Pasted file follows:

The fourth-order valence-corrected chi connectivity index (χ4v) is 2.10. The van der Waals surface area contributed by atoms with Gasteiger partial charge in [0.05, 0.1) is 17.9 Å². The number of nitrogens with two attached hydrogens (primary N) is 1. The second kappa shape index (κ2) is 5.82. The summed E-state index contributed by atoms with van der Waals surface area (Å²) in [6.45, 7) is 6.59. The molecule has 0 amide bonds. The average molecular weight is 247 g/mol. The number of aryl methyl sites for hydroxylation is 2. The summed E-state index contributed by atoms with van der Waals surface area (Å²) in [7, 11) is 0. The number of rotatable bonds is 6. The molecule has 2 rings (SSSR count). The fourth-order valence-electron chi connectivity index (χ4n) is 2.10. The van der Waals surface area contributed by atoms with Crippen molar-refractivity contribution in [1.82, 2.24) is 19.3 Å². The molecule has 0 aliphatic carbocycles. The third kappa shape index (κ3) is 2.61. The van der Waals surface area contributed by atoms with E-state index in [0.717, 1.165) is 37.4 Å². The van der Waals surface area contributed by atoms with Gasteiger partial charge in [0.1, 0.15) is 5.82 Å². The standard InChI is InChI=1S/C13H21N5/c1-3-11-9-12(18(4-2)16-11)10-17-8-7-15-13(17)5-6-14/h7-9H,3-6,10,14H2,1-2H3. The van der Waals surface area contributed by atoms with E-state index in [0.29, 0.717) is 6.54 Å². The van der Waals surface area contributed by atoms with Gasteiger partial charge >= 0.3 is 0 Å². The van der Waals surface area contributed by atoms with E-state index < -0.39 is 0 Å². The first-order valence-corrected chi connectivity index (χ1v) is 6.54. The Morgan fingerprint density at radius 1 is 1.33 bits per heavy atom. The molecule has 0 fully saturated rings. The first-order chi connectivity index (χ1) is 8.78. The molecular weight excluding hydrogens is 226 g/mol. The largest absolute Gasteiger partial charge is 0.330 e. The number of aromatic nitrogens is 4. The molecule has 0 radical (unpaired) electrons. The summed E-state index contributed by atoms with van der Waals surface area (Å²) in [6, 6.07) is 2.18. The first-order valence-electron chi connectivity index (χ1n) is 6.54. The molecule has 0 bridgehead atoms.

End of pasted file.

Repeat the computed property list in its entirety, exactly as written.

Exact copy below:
The fourth-order valence-corrected chi connectivity index (χ4v) is 2.10. The van der Waals surface area contributed by atoms with Gasteiger partial charge in [0.05, 0.1) is 17.9 Å². The number of nitrogens with two attached hydrogens (primary N) is 1. The second kappa shape index (κ2) is 5.82. The summed E-state index contributed by atoms with van der Waals surface area (Å²) in [6.45, 7) is 6.59. The molecule has 0 amide bonds. The average molecular weight is 247 g/mol. The number of aryl methyl sites for hydroxylation is 2. The summed E-state index contributed by atoms with van der Waals surface area (Å²) in [7, 11) is 0. The number of rotatable bonds is 6. The molecule has 2 rings (SSSR count). The fourth-order valence-electron chi connectivity index (χ4n) is 2.10. The van der Waals surface area contributed by atoms with Crippen molar-refractivity contribution in [1.82, 2.24) is 19.3 Å². The molecule has 0 aliphatic carbocycles. The third kappa shape index (κ3) is 2.61. The van der Waals surface area contributed by atoms with E-state index in [0.717, 1.165) is 37.4 Å². The van der Waals surface area contributed by atoms with Gasteiger partial charge in [0.1, 0.15) is 5.82 Å². The standard InChI is InChI=1S/C13H21N5/c1-3-11-9-12(18(4-2)16-11)10-17-8-7-15-13(17)5-6-14/h7-9H,3-6,10,14H2,1-2H3. The van der Waals surface area contributed by atoms with E-state index in [0.29, 0.717) is 6.54 Å². The van der Waals surface area contributed by atoms with Gasteiger partial charge >= 0.3 is 0 Å². The van der Waals surface area contributed by atoms with E-state index < -0.39 is 0 Å². The first-order valence-corrected chi connectivity index (χ1v) is 6.54. The Morgan fingerprint density at radius 1 is 1.33 bits per heavy atom. The molecule has 0 fully saturated rings. The first-order chi connectivity index (χ1) is 8.78. The molecular weight excluding hydrogens is 226 g/mol. The largest absolute Gasteiger partial charge is 0.330 e. The number of aromatic nitrogens is 4. The molecule has 0 radical (unpaired) electrons. The summed E-state index contributed by atoms with van der Waals surface area (Å²) in [6, 6.07) is 2.18. The first-order valence-electron chi connectivity index (χ1n) is 6.54. The molecule has 0 bridgehead atoms.